For some reason, the other day my mind floated back to the time of this year's Woodbury Days, and I recalled the two young men serving for the National Guard who were manning their station at our city's beloved fair.
When the men had been walking across the volleyball court areas, I and my boyfriend thanked them for their service.
Then as soon as I remembered this, another memory came to mind of a few years ago, when I had been in the former Blockbuster with some girlfriends of mine. There was a soldier in uniform perusing through the movies, and I had stopped to thank him for his service. One of my friends had laughed at this in response. You can imagine that that friendship didn't last too long.
For some reason, I seem to be the only kid in Woodbury that does this (other than my boyfriend.) And don't correct me, because I've noticed. Maybe I wouldn't be so sensitive to this issue if my brother wasn't in the Air Force, but I have to admit, it ticks me off.
I am currently growing up in a generation where the conflicts in the Middle East are all that we have ever known. 9/11 is an event that has shadowed our country and changed it in many ways. It can likely be said that 9/11 is my generation's Pearl Harbor, even if I can't remember anything about that day.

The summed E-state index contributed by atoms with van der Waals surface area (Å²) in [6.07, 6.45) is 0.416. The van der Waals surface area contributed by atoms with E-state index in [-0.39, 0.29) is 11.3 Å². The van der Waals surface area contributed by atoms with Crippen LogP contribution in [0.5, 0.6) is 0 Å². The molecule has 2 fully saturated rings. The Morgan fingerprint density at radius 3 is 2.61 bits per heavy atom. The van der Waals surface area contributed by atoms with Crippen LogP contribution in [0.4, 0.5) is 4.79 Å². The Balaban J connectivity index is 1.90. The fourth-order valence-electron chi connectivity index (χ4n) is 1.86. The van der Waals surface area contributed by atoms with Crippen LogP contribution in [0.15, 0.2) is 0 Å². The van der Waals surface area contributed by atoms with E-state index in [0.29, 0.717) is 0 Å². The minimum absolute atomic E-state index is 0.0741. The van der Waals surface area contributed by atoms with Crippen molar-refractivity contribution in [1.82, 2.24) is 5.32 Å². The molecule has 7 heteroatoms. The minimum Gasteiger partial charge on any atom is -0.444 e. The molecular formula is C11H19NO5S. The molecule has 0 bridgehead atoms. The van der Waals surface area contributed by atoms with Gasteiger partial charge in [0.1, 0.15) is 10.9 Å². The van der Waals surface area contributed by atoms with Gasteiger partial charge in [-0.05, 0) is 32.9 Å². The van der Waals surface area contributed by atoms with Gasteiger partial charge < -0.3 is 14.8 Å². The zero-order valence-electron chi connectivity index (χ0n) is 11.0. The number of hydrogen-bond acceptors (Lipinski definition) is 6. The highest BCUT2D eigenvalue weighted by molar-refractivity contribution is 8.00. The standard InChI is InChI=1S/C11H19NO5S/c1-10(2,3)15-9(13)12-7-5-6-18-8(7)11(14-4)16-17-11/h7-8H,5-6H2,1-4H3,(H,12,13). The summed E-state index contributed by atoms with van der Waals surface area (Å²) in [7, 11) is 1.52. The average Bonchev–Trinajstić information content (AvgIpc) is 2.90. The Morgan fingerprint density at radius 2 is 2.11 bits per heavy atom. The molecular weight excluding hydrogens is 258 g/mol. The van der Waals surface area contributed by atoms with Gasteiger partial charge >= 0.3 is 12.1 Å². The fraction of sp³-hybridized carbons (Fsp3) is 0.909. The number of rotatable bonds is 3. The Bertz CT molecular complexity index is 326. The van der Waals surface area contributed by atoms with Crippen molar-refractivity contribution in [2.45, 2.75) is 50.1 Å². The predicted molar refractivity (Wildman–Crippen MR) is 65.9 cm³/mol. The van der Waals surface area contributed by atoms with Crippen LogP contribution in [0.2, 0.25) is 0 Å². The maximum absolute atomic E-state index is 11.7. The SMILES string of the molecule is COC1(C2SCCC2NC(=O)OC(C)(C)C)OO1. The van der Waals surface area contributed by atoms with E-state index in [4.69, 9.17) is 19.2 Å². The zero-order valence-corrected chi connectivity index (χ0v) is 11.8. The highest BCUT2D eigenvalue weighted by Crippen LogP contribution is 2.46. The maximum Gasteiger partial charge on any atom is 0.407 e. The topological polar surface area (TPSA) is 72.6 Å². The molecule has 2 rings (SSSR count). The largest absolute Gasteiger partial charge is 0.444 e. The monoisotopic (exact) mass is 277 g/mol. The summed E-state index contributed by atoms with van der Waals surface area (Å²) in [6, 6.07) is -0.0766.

But you would think that when parents keep talking about it, they would also remember to teach their children the most basic act of politeness: saying thank you. Now I'm sure by this point, some of the people that are reading this are going to scoff and say, "Well, where does she get off telling parents how to parent their children? She's only 16!"
Yes, I'm not a parent. I'm just a junior in high school who happens to have a blog, like so many other kids out there. But my point is that there are men and women every day who risk their lives for our country, and not to mention die for our country, and the least we can do is send a little gratitude their way when we encounter them face to face.
No matter how much I like comic books and the heroes in them, our soldiers will always remain as the heroes of our nation. No matter what your viewpoint is on those wars, its a fact that has proven true throughout the history of this nation.
So, I'm asking those who read this article to take my plea to action. Please, the next time that you see a soldier and they aren't preoccupied with something, take this moment to set an example for everyone around you. Walk up to them with a big smile, shake their hand, and thank them for their service. Not only is it polite, not only is it common sense, but it is truly the least that we can do.